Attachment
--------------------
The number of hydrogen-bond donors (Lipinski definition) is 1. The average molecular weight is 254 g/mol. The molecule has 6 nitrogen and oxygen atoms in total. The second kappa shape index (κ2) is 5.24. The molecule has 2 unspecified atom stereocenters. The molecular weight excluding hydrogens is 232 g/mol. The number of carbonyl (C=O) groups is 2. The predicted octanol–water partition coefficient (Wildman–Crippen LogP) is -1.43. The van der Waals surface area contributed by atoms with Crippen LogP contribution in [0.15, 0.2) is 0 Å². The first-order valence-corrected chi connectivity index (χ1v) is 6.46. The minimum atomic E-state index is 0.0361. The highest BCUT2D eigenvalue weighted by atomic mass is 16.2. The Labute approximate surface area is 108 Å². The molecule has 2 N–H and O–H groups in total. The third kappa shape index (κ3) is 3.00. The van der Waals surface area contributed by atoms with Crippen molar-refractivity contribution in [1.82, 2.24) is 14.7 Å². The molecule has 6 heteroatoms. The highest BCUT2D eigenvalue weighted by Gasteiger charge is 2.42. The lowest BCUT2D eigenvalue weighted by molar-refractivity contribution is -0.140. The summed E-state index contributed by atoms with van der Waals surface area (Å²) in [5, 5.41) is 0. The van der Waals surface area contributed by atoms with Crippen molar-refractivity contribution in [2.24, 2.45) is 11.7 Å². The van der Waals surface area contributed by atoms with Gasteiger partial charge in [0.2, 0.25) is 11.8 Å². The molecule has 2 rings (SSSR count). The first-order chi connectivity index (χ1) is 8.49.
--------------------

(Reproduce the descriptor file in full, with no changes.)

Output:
The number of hydrogen-bond donors (Lipinski definition) is 1. The average molecular weight is 254 g/mol. The molecule has 6 nitrogen and oxygen atoms in total. The second kappa shape index (κ2) is 5.24. The molecule has 2 unspecified atom stereocenters. The molecular weight excluding hydrogens is 232 g/mol. The number of carbonyl (C=O) groups is 2. The predicted octanol–water partition coefficient (Wildman–Crippen LogP) is -1.43. The van der Waals surface area contributed by atoms with Crippen LogP contribution in [0.15, 0.2) is 0 Å². The first-order valence-corrected chi connectivity index (χ1v) is 6.46. The minimum atomic E-state index is 0.0361. The highest BCUT2D eigenvalue weighted by atomic mass is 16.2. The Labute approximate surface area is 108 Å². The molecule has 2 N–H and O–H groups in total. The third kappa shape index (κ3) is 3.00. The van der Waals surface area contributed by atoms with Crippen molar-refractivity contribution in [1.82, 2.24) is 14.7 Å². The molecule has 6 heteroatoms. The highest BCUT2D eigenvalue weighted by Gasteiger charge is 2.42. The lowest BCUT2D eigenvalue weighted by molar-refractivity contribution is -0.140. The summed E-state index contributed by atoms with van der Waals surface area (Å²) in [5, 5.41) is 0. The van der Waals surface area contributed by atoms with Crippen molar-refractivity contribution in [2.24, 2.45) is 11.7 Å². The van der Waals surface area contributed by atoms with Gasteiger partial charge in [0.2, 0.25) is 11.8 Å². The molecule has 2 rings (SSSR count). The first-order chi connectivity index (χ1) is 8.49.